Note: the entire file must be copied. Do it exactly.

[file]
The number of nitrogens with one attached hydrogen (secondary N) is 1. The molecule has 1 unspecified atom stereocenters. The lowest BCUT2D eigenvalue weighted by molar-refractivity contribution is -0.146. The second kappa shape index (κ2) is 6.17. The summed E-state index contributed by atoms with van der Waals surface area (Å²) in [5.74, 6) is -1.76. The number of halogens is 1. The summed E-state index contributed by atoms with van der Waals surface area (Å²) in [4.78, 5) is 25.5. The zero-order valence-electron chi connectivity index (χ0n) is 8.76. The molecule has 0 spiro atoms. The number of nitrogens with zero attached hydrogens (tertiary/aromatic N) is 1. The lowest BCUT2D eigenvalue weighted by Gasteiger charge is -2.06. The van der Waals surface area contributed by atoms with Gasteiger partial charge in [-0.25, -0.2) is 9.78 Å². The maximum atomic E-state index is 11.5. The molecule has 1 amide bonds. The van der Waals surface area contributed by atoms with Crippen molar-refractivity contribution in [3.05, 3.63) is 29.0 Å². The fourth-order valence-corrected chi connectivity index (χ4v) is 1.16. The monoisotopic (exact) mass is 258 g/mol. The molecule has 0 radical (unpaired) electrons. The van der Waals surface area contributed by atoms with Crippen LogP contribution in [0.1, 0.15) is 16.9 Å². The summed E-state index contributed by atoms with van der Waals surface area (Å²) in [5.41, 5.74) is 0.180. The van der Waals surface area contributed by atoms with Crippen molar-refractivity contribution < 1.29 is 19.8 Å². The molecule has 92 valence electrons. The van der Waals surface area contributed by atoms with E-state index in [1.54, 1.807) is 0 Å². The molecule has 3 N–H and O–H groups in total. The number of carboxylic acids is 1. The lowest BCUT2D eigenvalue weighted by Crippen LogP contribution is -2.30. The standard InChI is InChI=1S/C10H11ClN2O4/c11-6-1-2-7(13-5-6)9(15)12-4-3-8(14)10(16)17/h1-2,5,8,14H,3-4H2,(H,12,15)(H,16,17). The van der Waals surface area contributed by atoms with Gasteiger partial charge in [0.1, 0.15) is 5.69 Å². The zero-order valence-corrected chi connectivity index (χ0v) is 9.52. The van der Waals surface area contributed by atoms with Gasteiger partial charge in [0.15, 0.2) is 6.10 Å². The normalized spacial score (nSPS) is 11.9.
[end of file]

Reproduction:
The number of nitrogens with one attached hydrogen (secondary N) is 1. The molecule has 1 unspecified atom stereocenters. The lowest BCUT2D eigenvalue weighted by molar-refractivity contribution is -0.146. The second kappa shape index (κ2) is 6.17. The summed E-state index contributed by atoms with van der Waals surface area (Å²) in [5.74, 6) is -1.76. The number of halogens is 1. The summed E-state index contributed by atoms with van der Waals surface area (Å²) in [4.78, 5) is 25.5. The zero-order valence-electron chi connectivity index (χ0n) is 8.76. The molecule has 0 spiro atoms. The number of nitrogens with zero attached hydrogens (tertiary/aromatic N) is 1. The lowest BCUT2D eigenvalue weighted by Gasteiger charge is -2.06. The van der Waals surface area contributed by atoms with Gasteiger partial charge in [-0.25, -0.2) is 9.78 Å². The maximum atomic E-state index is 11.5. The molecule has 1 amide bonds. The van der Waals surface area contributed by atoms with Crippen molar-refractivity contribution in [3.05, 3.63) is 29.0 Å². The fourth-order valence-corrected chi connectivity index (χ4v) is 1.16. The monoisotopic (exact) mass is 258 g/mol. The molecule has 0 radical (unpaired) electrons. The van der Waals surface area contributed by atoms with Crippen LogP contribution in [0.1, 0.15) is 16.9 Å². The summed E-state index contributed by atoms with van der Waals surface area (Å²) in [5.41, 5.74) is 0.180. The van der Waals surface area contributed by atoms with Crippen molar-refractivity contribution < 1.29 is 19.8 Å². The molecule has 92 valence electrons. The van der Waals surface area contributed by atoms with E-state index in [1.54, 1.807) is 0 Å². The molecule has 3 N–H and O–H groups in total. The number of carboxylic acids is 1. The lowest BCUT2D eigenvalue weighted by Crippen LogP contribution is -2.30. The standard InChI is InChI=1S/C10H11ClN2O4/c11-6-1-2-7(13-5-6)9(15)12-4-3-8(14)10(16)17/h1-2,5,8,14H,3-4H2,(H,12,15)(H,16,17). The van der Waals surface area contributed by atoms with Gasteiger partial charge in [0.1, 0.15) is 5.69 Å². The zero-order valence-corrected chi connectivity index (χ0v) is 9.52. The van der Waals surface area contributed by atoms with Gasteiger partial charge in [0.15, 0.2) is 6.10 Å². The normalized spacial score (nSPS) is 11.9.